The title story of course is the biggest strength of this book, which is deftly handled with judicious mix of content, meta techniques, metaphorical significance and at the same time, is engaging enough to hold the interest of a reader. This is one piece which can be a good introduction for any Barth neophyte.

Apart from this, Night sea journey, Petition, Autobiography- A self recorded fiction, Title are few others which I enjoyed and the use of language in most of them is very impressive. After that begun the downfall of this book for me, not due to the lack of interesting elements but uninteresting subject matter with which, I could in no way had have connected. Read Greek Myths. The analysis of this particular story is much more interesting in my humble opinion.

With Life Story and Menelaiad came this huge tsunami of almost everything meta one can think of. I was mostly eager to jump to interesting fragments such as this: The reader! You, dogged, uninsultable, print-oriented bastard, it's you I'm addressing, who else, from inside this monstrous fiction. You've read me this far, then? Even this far? For what discreditable motive?

How is it you don't go to a movie, watch TV, stare at a wall, play tennis with a friend, make amorous advances to the person who comes to your mind when I speak of amorous advances? Can nothing surfeit, saturate you, turn you off? Where's your shame? A Smart Alec he is! But some were too much to digest. For example this: " ' " ' " 'Well. There is a brutal dissection of Punctuation marks going on in aforementioned text. I admire grammar but not that much.

In fact, some sources have claimed that the same self-reflection factor in his story Echo is used in a more creative way in The Sot-weed factor and Giles Goat-boy , which I shall definitely look forward to read.

This book- 3 Stars- I merely Liked it. View all 22 comments. May 19, Darwin8u rated it it was amazing Shelves: Once upon a time there was a review that began: B. Once upon a time there was a review that began a. He wrote a novel to himself. He doesn't care about you. He is not writing for you. He is not going to make you eat your short fiction or even make you shoot Chekhov's gun sitting on the fictional wall next to you.


Lost in the Funhouse by John Barth, 1968

Anyone that has taken a 20th-century American lit course has probably had to read something by Barth, and it was most likely the title story in this collection. Barth is known for his excessive meta-fictional devices and influence on writers, mentioned previously, like Pynchon, Wallace, and probably any serious postmodernist. The devices serve a purpose and are usually humorous. Unlike some postmodernists that came after him, Barth is very much concerned with art expressing a human experience mostly love. The beginning of the story describes the car trip. When they get there, Ambrose is nervous about how to interact with Magda. They go along the boardwalk until they come to a funhouse.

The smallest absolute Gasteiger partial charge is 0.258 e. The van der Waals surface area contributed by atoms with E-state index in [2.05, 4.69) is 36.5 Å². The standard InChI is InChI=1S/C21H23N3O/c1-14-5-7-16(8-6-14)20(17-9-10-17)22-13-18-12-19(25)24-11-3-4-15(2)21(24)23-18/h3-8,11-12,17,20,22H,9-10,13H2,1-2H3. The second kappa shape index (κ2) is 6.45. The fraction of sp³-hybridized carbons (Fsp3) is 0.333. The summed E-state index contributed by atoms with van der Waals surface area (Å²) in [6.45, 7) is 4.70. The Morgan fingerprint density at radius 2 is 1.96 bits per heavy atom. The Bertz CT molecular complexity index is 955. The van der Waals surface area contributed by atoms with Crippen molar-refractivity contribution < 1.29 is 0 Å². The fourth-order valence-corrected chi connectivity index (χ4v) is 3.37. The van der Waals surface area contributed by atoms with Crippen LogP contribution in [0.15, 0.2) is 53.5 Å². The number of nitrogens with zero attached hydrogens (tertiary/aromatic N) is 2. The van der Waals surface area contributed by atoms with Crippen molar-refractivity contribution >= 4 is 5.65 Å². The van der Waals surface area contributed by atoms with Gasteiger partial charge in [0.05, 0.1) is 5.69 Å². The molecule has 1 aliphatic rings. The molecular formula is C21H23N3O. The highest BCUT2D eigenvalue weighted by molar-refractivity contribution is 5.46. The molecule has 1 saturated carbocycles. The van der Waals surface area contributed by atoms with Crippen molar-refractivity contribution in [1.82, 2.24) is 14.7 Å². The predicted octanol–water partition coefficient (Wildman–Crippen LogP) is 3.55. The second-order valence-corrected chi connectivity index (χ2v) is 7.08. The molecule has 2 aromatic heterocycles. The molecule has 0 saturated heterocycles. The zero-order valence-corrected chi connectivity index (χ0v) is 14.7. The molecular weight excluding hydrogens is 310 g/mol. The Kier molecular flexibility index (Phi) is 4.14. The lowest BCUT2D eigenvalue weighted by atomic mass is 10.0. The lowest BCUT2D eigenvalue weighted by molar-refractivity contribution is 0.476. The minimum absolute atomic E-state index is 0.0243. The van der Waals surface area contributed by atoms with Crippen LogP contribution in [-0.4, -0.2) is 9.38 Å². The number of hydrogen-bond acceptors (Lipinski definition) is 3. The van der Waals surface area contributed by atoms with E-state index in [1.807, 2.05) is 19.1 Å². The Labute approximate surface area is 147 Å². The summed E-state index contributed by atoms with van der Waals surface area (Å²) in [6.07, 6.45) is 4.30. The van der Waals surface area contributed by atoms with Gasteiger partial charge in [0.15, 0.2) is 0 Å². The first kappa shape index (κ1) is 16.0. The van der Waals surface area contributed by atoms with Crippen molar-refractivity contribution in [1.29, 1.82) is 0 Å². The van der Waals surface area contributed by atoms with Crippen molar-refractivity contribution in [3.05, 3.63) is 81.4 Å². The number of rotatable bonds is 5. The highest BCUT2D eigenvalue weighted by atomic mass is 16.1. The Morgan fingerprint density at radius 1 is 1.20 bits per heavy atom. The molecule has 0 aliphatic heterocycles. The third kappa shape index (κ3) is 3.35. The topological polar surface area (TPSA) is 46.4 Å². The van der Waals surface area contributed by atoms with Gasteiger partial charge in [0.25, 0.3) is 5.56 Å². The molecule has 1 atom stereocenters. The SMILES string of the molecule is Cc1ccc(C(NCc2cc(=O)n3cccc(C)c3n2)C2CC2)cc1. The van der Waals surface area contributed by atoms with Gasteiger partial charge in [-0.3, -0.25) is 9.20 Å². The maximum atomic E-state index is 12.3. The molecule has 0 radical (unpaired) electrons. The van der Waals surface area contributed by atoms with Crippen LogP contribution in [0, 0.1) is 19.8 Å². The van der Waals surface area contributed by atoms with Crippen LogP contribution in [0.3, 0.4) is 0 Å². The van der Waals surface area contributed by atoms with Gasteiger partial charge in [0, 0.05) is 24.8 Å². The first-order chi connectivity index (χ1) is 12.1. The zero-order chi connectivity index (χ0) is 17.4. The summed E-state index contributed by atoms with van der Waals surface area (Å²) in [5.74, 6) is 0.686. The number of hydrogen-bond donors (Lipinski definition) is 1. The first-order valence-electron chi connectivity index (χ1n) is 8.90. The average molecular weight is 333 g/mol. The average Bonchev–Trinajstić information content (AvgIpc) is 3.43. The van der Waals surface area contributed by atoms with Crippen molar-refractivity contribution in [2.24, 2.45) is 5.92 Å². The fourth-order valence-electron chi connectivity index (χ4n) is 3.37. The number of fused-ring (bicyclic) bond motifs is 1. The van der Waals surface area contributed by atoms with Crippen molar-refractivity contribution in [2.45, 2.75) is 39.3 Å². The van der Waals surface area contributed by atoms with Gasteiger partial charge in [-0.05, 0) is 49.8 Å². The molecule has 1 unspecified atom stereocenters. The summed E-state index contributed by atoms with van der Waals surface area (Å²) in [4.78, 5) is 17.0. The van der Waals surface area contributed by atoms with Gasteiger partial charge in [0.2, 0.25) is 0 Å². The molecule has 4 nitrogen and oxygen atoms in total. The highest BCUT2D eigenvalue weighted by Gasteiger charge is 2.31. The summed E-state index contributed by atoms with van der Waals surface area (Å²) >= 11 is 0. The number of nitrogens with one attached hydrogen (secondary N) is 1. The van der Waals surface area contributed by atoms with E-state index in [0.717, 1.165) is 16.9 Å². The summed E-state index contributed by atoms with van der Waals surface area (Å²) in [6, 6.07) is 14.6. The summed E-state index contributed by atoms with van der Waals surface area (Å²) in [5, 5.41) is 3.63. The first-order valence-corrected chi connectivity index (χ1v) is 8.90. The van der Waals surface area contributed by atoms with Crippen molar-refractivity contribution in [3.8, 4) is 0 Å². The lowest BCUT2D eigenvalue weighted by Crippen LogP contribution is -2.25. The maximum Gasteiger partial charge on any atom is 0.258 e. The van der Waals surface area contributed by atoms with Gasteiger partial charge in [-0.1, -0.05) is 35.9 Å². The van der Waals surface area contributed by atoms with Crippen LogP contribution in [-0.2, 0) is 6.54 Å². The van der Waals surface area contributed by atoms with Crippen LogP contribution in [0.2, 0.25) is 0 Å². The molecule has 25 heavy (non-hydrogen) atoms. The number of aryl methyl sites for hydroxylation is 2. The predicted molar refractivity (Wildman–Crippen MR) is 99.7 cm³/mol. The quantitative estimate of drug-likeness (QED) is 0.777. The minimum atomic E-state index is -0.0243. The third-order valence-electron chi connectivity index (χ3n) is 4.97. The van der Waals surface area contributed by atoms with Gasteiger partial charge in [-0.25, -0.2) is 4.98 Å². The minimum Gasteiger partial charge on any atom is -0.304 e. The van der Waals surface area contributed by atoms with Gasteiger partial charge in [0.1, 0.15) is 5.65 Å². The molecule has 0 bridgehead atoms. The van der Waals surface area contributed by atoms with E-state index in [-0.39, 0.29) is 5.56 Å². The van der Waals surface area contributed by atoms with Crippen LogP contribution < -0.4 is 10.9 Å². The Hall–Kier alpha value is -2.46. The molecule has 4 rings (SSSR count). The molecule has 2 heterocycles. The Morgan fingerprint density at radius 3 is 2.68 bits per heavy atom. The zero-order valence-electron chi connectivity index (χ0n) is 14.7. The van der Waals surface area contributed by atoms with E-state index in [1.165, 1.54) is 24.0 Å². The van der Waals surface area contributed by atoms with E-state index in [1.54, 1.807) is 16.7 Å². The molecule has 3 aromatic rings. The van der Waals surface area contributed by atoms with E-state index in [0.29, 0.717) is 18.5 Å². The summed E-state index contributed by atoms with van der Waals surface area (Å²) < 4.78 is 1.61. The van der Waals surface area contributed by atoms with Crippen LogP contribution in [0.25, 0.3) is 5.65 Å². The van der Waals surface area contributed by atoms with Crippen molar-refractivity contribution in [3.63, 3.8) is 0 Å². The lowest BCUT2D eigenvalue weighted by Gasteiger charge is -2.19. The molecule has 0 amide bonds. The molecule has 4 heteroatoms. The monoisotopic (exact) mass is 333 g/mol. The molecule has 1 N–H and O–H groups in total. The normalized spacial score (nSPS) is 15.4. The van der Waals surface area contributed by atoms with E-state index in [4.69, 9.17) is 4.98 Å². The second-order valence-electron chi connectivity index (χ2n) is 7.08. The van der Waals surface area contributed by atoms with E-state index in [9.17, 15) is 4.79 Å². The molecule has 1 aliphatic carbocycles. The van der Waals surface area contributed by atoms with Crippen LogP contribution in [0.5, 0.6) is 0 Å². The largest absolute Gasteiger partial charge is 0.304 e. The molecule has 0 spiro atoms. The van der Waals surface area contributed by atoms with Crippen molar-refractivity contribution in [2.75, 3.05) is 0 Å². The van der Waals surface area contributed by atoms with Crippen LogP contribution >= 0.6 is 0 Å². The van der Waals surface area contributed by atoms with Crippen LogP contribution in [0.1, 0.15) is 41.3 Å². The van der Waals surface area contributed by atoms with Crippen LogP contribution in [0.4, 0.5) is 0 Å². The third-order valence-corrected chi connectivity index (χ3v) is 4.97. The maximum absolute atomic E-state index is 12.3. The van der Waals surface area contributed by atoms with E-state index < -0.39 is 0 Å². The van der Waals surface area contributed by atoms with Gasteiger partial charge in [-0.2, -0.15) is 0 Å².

A Mind for Madness

John Barth is no doubt best known as a novelist, but his one collection of short stories, Lost in the Funhouse: Fiction for Print, Tape, Live Voice , is so startling in its virtuosity that Barth's place in the history of short fiction is also assured. In "Lost in the Funhouse" Ambrose travels to an amusement park on the Maryland shore with his parents, brother Peter, and Peter's girlfriend Magda. As the title suggests, Ambrose gets lost in the fun house. More important, by the end he realizes the direction he will henceforth take in reference to art—he will be a writer—and life, specifically in terms of sex and love.


Lost in the Funhouse

John Barth The title story is the centerpiece of the book. Most agree, however, that he succeeds in his declared intent to present old material in new ways. After graduating from public high school in , he enrolled in the prestigious Julliard School of music with dreams of becoming an arranger, or orchestrator. He soon shifted his interest, however, and enrolled in Johns Hopkins University in Baltimore and began his lifelong involvement with literature and writing. By the time he had received his B. Barth continued at Johns Hopkins and received his M.


The main protagonist is 13 year old Ambrose who gets lost in the funhouse — any discerning reader would not have to work hard to see how a story of a pubescent teenage boy in the company of an uninterested teenage girl could find himself, both literally and metaphorically, lost in the funhouse. However, considered alongside the theories I have discussed on this website, another layer of interpretative reading materialises that, I believe, secures Barths postmodern presence within a much wider contextual standing. But he has. Then he wishes he were dead. In a metaphorical mirror-room, the reader is presented with the same old familiar vision, an arbitrary intermediary that the author and reader fruitlessly partake in.